The Public Right to Know: Government-Press Relations in South Korea and the Debate about Press Rooms
In May 2007, when the Government Information Agency of South Korea announced the closing of the press rooms on government premises, it marked the end to a significant journalistic tradition. Until then, these press rooms had been integral to relations between the press and government, in that they allowed journalists to be posted full-time in the reporting facilities and in turn establish close relations with their government sources. President Roh argued that his new press policy was a reform that aimed to improve jour-nalistic quality, minimize collusion between journalists and their sources, and establish “clean but tense” press relations. Yet Korean reporters and international press organiza-tions criticized Roh for restricting press freedom and the public’s right to know. This arti-cle discusses the political and cultural context of this controversy, and considers the “Roh vs. Press” debate by analyzing public statements, news reports, interviews, and its key rhetorical elements.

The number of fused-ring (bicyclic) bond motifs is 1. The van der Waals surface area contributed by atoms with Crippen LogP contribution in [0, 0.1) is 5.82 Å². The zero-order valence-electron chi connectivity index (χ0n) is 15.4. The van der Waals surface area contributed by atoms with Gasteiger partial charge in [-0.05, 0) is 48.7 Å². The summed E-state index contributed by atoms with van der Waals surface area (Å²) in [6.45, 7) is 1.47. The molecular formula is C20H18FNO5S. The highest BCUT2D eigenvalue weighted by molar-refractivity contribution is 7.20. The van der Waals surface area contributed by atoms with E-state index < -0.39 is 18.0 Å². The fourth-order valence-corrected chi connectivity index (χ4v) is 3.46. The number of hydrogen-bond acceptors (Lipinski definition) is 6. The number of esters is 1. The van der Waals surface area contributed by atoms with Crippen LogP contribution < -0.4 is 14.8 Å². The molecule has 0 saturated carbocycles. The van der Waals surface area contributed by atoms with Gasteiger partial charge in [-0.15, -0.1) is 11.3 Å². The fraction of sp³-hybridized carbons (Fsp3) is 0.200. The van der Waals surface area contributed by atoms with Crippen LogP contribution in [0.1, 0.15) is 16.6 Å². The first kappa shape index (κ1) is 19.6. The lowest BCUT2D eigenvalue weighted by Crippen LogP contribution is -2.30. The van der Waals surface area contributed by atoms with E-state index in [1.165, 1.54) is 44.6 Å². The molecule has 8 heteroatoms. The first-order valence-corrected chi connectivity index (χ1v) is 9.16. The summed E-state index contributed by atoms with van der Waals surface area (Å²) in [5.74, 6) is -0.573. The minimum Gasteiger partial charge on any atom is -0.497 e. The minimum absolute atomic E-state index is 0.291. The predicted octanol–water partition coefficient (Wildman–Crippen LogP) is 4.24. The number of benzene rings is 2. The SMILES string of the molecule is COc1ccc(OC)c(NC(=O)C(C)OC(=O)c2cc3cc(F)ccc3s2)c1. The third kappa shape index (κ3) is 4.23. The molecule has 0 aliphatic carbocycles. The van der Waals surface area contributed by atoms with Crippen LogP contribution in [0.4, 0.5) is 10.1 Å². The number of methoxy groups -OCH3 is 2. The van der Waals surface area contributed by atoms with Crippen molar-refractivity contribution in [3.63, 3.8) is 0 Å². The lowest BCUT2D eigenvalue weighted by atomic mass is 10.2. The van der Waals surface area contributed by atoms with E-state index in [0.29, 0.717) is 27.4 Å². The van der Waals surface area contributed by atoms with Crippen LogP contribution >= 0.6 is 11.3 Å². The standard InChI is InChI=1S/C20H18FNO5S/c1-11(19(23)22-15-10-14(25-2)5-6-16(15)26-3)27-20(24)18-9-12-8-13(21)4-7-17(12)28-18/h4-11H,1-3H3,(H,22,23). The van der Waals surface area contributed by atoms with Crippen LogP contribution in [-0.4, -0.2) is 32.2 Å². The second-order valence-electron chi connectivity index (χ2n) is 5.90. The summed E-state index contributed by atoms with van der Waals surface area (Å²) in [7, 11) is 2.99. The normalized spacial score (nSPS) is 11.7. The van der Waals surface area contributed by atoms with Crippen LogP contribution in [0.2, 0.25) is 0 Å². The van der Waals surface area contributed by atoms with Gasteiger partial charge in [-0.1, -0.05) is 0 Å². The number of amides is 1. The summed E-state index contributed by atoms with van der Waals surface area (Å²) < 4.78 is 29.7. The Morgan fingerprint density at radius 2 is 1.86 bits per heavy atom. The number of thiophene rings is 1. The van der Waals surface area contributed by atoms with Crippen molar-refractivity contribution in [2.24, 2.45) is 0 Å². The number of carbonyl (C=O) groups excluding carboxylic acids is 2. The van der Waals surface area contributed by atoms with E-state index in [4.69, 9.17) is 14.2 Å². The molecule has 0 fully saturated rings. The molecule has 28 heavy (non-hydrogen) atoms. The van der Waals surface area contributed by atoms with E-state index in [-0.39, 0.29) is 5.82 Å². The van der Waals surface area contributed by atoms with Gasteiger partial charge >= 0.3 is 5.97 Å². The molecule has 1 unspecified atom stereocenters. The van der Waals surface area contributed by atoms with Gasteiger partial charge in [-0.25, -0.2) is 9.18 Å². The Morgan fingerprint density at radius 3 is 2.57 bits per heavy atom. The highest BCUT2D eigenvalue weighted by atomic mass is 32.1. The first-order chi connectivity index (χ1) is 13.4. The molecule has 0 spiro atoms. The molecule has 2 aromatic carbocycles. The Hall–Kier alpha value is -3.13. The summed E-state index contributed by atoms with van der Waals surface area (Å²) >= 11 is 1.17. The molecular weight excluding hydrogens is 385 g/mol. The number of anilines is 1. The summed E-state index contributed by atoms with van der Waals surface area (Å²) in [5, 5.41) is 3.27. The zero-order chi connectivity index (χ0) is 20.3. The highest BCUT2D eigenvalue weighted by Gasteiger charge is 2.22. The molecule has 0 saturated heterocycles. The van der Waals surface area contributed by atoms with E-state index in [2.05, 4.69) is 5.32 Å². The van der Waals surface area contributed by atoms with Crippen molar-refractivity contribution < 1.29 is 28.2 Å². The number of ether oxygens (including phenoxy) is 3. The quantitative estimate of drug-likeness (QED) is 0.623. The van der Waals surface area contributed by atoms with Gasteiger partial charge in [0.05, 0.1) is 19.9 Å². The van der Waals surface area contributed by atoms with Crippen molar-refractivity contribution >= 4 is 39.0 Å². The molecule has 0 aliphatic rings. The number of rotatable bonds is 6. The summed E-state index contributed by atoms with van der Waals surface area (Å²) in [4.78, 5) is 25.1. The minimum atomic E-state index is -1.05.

Jukka Jouhki, Il-hyun Baek